Category Archives: Q&A

How to Descale a La Pavoni

Uncle BobWe’ve descaled double boilers, heat exchangers, every superautomatic under the sun and even simple thermoblock-driven machines, but in all of our years giving scale the what-for inside espresso machines, we had not descaled a La Pavoni. So when Sam’s Uncle Bob asked us to show him the ropes, we couldn’t pass up the opportunity to delve into something completely new!

La PavoniThe first part of the process, of course, was to find a willing participant, and Bunny stepped in to do the job. After working in our retail store for years and performing tune-ups for customers, she knows a thing or two about descaling machines, so we tasked her with researching how to perform it on a manual lever style machine like the La Pavoni. What she learned (and what we then filmed) was deceptively simple! It will take some time, patience, a little elbow grease and, of course, some Dezcal, but it was a very effective method for removing scale within the La Pavoni’s boiler and on its heating element.

Watch as she guides us through the process. And if you happen to have a La Pavoni or a lever machine that you descale in a different way, we’d love to learn new techniques! Post your process in the comments and we’ll share with the class.

SCG How-To Guides: Descaling La Pavoni Manual Espresso Machines

How to Program an Auber PID on the Rancilio Silvia

Rancilio Silvia with Auber PIDPerhaps more than any other home espresso machine, the Rancilio Silvia has a devoted, storied following. Originally designed by commercial espresso machine manufacturer Rancilio to give as a gift to their distributors, it quickly took on a life of its own and, for many years, was considered the go-to espresso machine for home enthusiasts who wanted to craft specialty coffee quality drinks.

Owing to its creators, the Silvia featured largely commercial-grade components, which hadn’t really been on offer for many home-class espresso machines before. With copper-plated brass internals, a 58mm standard chrome-plated brass portafilter and a traditional steam wand, it provides the tools you need to make excellent espresso-based drinks. But it does have one major design element that have caused some folks to deem it as ‘finicky.’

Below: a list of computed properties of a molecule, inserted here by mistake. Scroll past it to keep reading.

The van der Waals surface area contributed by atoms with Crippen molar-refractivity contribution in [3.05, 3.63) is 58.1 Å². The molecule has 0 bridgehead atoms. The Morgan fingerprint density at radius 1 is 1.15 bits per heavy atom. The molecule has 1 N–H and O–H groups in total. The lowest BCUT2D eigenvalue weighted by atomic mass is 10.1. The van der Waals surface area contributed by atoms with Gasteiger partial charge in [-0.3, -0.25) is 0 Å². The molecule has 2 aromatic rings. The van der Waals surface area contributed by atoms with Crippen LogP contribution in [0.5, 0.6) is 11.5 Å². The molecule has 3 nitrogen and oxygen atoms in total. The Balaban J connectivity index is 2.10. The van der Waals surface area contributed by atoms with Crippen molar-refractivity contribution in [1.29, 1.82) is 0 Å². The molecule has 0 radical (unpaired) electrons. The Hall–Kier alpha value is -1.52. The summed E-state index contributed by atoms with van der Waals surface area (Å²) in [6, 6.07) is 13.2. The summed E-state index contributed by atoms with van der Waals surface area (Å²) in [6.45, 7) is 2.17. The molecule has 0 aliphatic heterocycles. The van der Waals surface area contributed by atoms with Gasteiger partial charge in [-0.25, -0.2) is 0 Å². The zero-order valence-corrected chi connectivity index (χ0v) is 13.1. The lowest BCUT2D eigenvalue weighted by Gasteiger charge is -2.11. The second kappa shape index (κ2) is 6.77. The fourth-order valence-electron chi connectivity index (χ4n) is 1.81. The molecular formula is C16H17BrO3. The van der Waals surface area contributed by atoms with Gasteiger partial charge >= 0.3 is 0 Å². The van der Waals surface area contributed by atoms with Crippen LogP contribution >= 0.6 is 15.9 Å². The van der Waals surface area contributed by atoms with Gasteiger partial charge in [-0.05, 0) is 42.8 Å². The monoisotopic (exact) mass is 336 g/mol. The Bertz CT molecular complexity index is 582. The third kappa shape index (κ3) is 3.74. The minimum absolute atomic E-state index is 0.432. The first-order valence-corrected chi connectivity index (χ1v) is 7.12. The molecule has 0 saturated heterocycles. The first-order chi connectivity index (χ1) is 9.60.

The Silvia is a single boiler espresso machine that employs a rather simplistic temperature regulation system — a bi-metal thermostat that engages and disengages the heating element by bending one way or the other (as determined by the machine’s temperature). So, if the machine is on the lower end of the temperature spectrum, a small metal piece will bend one way in order to make a connection and allow the electrical current to reach the element, beginning the heat up process. On the other side of the spectrum, once the machine’s internal temperature reaches a high that causes this thin metal to bend in the opposite direction, it will interrupt the current and the machine will cease heating up. This is a very common method of temperature regulation used in appliances or thermostats around the home, and while it is cheap, reliable and effective, it also lends itself to a wide arc of variable temperature.

When these temperature variables happen in your home, you put on a sweater; when they happen in your espresso machine, they can result in marked differences in shot quality. At the hottest end of the spectrum, your coffee will taste burnt and over extracted, while on the coldest end it will taste sour. One way you can ensure you’re brewing at the right temperature, however, is to ‘temperature surf’ — pull just enough cold water into the boiler to engage the heating element, then, after it’s heated up to its highest temp, wait a bit (to allow the temp to come down from its hottest level) and then brew. Another way you can manage this is to circumvent the bi-metal thermostat altogether and install a PID!